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1. Introduction

In this quick tutorial, we’ll have a quick look at how the @ManyToMany annotation can be used for specifying this type of relationships in Hibernate.

2. A Typical Example

Let’s start with a simple Entity Relationship Diagram – which shows the many-to-many association between two entities employee and project:

In this scenario, any given employee can be assigned to multiple projects and a project may have multiple employees working for it, leading to a many-to-many association between the two.

We have an employee table with employee_id as its primary key and a project table with project_id as its primary key. A join table employee_project is required here to connect both sides.

3. Database Setup

Let’s assume we have an already created database with the name spring_hibernate_many_to_many.

We also need to create the employee and project tables along with the employee_project join table with employee_id and project_id as foreign keys:

CREATE TABLE `employee` (
  `employee_id` int(11) NOT NULL AUTO_INCREMENT,
  `first_name` varchar(50) DEFAULT NULL,
  `last_name` varchar(50) DEFAULT NULL,
  PRIMARY KEY (`employee_id`)
) ENGINE=InnoDB AUTO_INCREMENT=17 DEFAULT CHARSET=utf8;

CREATE TABLE `project` (
  `project_id` int(11) NOT NULL AUTO_INCREMENT,
  `title` varchar(50) DEFAULT NULL,
  PRIMARY KEY (`project_id`)
) ENGINE=InnoDB AUTO_INCREMENT=18 DEFAULT CHARSET=utf8;

CREATE TABLE `employee_project` (
  `employee_id` int(11) NOT NULL,
  `project_id` int(11) NOT NULL,
  PRIMARY KEY (`employee_id`,`project_id`),
  KEY `project_id` (`project_id`),
  CONSTRAINT `employee_project_ibfk_1` 
   FOREIGN KEY (`employee_id`) REFERENCES `employee` (`employee_id`),
  CONSTRAINT `employee_project_ibfk_2` 
   FOREIGN KEY (`project_id`) REFERENCES `project` (`project_id`)
) ENGINE=InnoDB DEFAULT CHARSET=utf8;

With the database set up, next step would be the preparation of the Maven dependencies and Hibernate configuration. For information on this, please refer to the article on Guide to Hibernate4 with Spring

4. The Model Classes

The model classes Employee and Project need to be created with JPA annotations:

@Entity
@Table(name = "Employee")
public class Employee { 
    // ...
 
    @ManyToMany(cascade = { CascadeType.ALL })
    @JoinTable(
        name = "Employee_Project", 
        joinColumns = { @JoinColumn(name = "employee_id") }, 
        inverseJoinColumns = { @JoinColumn(name = "project_id") }
    )
    Set<Project> projects = new HashSet<>();
   
    // standard constructor/getters/setters
}
@Entity
@Table(name = "Project")
public class Project {    
    // ...  
 
    @ManyToMany(mappedBy = "projects")
    private Set<Employee> employees = new HashSet<>();
    
    // standard constructors/getters/setters   
}

As we can see, both the Employee class and Project classes refer to one another, which means that the association between them is bidirectional.

In order to map a many-to-many association, we use the @ManyToMany, @JoinTable and @JoinColumn annotations. Let’s have a closer look at them.

The @ManyToMany annotation is used in both classes to create the many-to-many relationship between the entities.

This association has two sides i.e. the owning side and the inverse side. In our example, the owning side is Employee so the join table is specified on the owning side by using the @JoinTable  annotation in Employee class. The @JoinTable  is used to define the join/link table. In this case, it is Employee_Project.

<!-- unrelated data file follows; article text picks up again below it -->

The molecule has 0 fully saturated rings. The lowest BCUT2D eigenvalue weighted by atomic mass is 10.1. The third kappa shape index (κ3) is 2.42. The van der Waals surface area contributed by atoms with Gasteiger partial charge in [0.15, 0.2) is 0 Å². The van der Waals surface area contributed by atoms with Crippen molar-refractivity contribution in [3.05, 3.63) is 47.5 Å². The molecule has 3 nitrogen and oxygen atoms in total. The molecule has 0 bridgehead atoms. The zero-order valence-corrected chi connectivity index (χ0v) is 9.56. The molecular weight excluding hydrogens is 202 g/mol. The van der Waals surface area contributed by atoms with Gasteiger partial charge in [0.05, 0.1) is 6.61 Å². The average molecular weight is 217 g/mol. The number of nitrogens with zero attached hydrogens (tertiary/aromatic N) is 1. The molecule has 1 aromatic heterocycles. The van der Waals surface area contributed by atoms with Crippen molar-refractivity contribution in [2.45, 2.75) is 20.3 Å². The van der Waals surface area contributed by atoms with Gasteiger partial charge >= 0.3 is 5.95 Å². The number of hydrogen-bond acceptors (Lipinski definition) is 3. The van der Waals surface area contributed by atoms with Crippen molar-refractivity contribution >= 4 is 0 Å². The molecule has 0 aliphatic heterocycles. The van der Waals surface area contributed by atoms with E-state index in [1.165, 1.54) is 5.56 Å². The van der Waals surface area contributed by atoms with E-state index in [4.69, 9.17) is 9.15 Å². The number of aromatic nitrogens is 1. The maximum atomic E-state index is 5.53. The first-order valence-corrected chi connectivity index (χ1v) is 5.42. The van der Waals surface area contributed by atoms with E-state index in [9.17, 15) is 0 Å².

The @JoinColumn annotation is used to specify the join/linking column with the main table. Here, the join column is employee_id and project_id is the inverse join column since Project is on the inverse side of the relationship.

In the Project class, the mappedBy attribute is used in the @ManyToMany annotation to indicate that the employees collection is mapped by the projects collection of the owner side.

5. Execution

In order to see the many-to-many annotation in action, we can write the following JUnit test:

public class HibernateManyToManyAnnotationMainIntegrationTest {
    private static SessionFactory sessionFactory;
    private Session session;

    // ...

    @Test
    public void givenData_whenInsert_thenCreatesMtoMrelationship() {
        String[] employeeData = { "Peter Oven", "Allan Norman" };
        String[] projectData = { "IT Project", "Networking Project" };
        Set<Project> projects = new HashSet<>();

        for (String proj : projectData) {
            projects.add(new Project(proj));
        }

        for (String emp : employeeData) {
            Employee employee = new Employee(emp.split(" ")[0], 
              emp.split(" ")[1]);
 
            assertEquals(0, employee.getProjects().size());
            employee.setProjects(projects);
            session.persist(employee);
 
            assertNotNull(employee);
        }
    }

    @Test
    public void givenSession_whenRead_thenReturnsMtoMdata() {
        @SuppressWarnings("unchecked")
        List<Employee> employeeList = session.createQuery("FROM Employee")
          .list();
 
        assertNotNull(employeeList);
 
        for(Employee employee : employeeList) {
            assertNotNull(employee.getProjects());
        }
    }

    // ...
}

We can see the many-to-many relationship between the two entities created in the database: the employee, project, and employee_project tables with sample data representing the relationship.

6. Conclusion

In this tutorial, we saw how to create mappings using Hibernate’s many-to-many annotations, which is a more convenient counterpart compared to creating XML mapping files.

The source code of this tutorial can be found over on GitHub.

I usually post about Persistence on Twitter - you can follow me there:


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